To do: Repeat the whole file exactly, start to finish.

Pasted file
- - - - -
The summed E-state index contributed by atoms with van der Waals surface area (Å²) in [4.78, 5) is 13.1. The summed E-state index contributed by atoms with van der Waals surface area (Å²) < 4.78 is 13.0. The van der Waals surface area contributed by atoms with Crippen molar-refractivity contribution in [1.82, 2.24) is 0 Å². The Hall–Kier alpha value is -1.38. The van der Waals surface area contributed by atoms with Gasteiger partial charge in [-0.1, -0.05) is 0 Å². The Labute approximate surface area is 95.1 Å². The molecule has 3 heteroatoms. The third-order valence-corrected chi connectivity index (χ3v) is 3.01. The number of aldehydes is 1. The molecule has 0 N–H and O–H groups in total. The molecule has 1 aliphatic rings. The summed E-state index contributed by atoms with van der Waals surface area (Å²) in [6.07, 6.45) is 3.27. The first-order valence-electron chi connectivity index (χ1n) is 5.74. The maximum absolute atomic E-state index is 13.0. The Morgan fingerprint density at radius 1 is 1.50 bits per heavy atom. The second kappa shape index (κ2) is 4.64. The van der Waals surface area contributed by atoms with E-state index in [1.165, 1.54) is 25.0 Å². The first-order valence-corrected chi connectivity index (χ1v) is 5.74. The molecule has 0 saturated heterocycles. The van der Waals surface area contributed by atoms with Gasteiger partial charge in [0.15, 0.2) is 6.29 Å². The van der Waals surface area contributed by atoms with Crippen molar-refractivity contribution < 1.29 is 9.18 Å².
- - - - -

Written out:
The summed E-state index contributed by atoms with van der Waals surface area (Å²) in [4.78, 5) is 13.1. The summed E-state index contributed by atoms with van der Waals surface area (Å²) < 4.78 is 13.0. The van der Waals surface area contributed by atoms with Crippen molar-refractivity contribution in [1.82, 2.24) is 0 Å². The Hall–Kier alpha value is -1.38. The van der Waals surface area contributed by atoms with Gasteiger partial charge in [-0.1, -0.05) is 0 Å². The Labute approximate surface area is 95.1 Å². The molecule has 3 heteroatoms. The third-order valence-corrected chi connectivity index (χ3v) is 3.01. The number of aldehydes is 1. The molecule has 0 N–H and O–H groups in total. The molecule has 1 aliphatic rings. The summed E-state index contributed by atoms with van der Waals surface area (Å²) in [6.07, 6.45) is 3.27. The first-order valence-electron chi connectivity index (χ1n) is 5.74. The maximum absolute atomic E-state index is 13.0. The Morgan fingerprint density at radius 1 is 1.50 bits per heavy atom. The second kappa shape index (κ2) is 4.64. The van der Waals surface area contributed by atoms with E-state index in [1.165, 1.54) is 25.0 Å². The first-order valence-corrected chi connectivity index (χ1v) is 5.74. The molecule has 0 saturated heterocycles. The van der Waals surface area contributed by atoms with Gasteiger partial charge in [0.15, 0.2) is 6.29 Å². The van der Waals surface area contributed by atoms with Crippen molar-refractivity contribution < 1.29 is 9.18 Å².